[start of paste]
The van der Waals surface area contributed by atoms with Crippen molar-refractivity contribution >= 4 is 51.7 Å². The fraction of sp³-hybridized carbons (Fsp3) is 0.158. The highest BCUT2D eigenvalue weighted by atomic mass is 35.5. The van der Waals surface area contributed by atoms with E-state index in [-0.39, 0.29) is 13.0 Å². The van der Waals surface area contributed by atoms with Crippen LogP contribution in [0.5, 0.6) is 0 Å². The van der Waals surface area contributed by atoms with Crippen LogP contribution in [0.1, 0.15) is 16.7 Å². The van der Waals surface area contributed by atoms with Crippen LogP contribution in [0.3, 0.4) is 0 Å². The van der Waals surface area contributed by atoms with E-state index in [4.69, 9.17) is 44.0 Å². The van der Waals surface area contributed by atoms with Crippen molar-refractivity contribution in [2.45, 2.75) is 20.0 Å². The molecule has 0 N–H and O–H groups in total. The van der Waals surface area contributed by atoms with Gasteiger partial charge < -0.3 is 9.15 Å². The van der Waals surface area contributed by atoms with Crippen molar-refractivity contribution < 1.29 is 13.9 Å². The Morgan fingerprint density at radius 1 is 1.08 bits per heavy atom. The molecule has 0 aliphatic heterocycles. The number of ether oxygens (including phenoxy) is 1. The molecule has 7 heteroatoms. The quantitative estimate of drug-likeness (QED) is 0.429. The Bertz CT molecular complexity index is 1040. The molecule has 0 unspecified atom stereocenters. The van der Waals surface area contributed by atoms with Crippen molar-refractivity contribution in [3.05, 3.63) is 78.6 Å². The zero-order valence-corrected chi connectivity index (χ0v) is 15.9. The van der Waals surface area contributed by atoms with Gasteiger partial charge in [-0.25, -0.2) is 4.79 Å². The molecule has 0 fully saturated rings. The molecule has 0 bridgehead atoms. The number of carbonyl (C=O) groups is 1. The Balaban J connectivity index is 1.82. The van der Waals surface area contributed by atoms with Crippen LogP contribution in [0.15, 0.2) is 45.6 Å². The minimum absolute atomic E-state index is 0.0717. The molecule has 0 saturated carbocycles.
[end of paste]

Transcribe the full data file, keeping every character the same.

The van der Waals surface area contributed by atoms with Crippen molar-refractivity contribution >= 4 is 51.7 Å². The fraction of sp³-hybridized carbons (Fsp3) is 0.158. The highest BCUT2D eigenvalue weighted by atomic mass is 35.5. The van der Waals surface area contributed by atoms with E-state index in [-0.39, 0.29) is 13.0 Å². The van der Waals surface area contributed by atoms with Crippen LogP contribution in [0.5, 0.6) is 0 Å². The van der Waals surface area contributed by atoms with Crippen LogP contribution in [0.1, 0.15) is 16.7 Å². The van der Waals surface area contributed by atoms with Crippen LogP contribution in [0.3, 0.4) is 0 Å². The van der Waals surface area contributed by atoms with E-state index in [4.69, 9.17) is 44.0 Å². The van der Waals surface area contributed by atoms with Crippen molar-refractivity contribution in [2.45, 2.75) is 20.0 Å². The molecule has 0 N–H and O–H groups in total. The van der Waals surface area contributed by atoms with Gasteiger partial charge < -0.3 is 9.15 Å². The van der Waals surface area contributed by atoms with Crippen molar-refractivity contribution < 1.29 is 13.9 Å². The Morgan fingerprint density at radius 1 is 1.08 bits per heavy atom. The molecule has 0 aliphatic heterocycles. The number of ether oxygens (including phenoxy) is 1. The molecule has 7 heteroatoms. The quantitative estimate of drug-likeness (QED) is 0.429. The Bertz CT molecular complexity index is 1040. The molecule has 0 unspecified atom stereocenters. The van der Waals surface area contributed by atoms with Crippen molar-refractivity contribution in [3.05, 3.63) is 78.6 Å². The zero-order valence-corrected chi connectivity index (χ0v) is 15.9. The van der Waals surface area contributed by atoms with Gasteiger partial charge in [-0.25, -0.2) is 4.79 Å². The molecule has 0 fully saturated rings. The molecule has 0 bridgehead atoms. The number of carbonyl (C=O) groups is 1. The Balaban J connectivity index is 1.82. The van der Waals surface area contributed by atoms with Crippen LogP contribution in [0.15, 0.2) is 45.6 Å². The minimum absolute atomic E-state index is 0.0717. The molecule has 0 saturated carbocycles.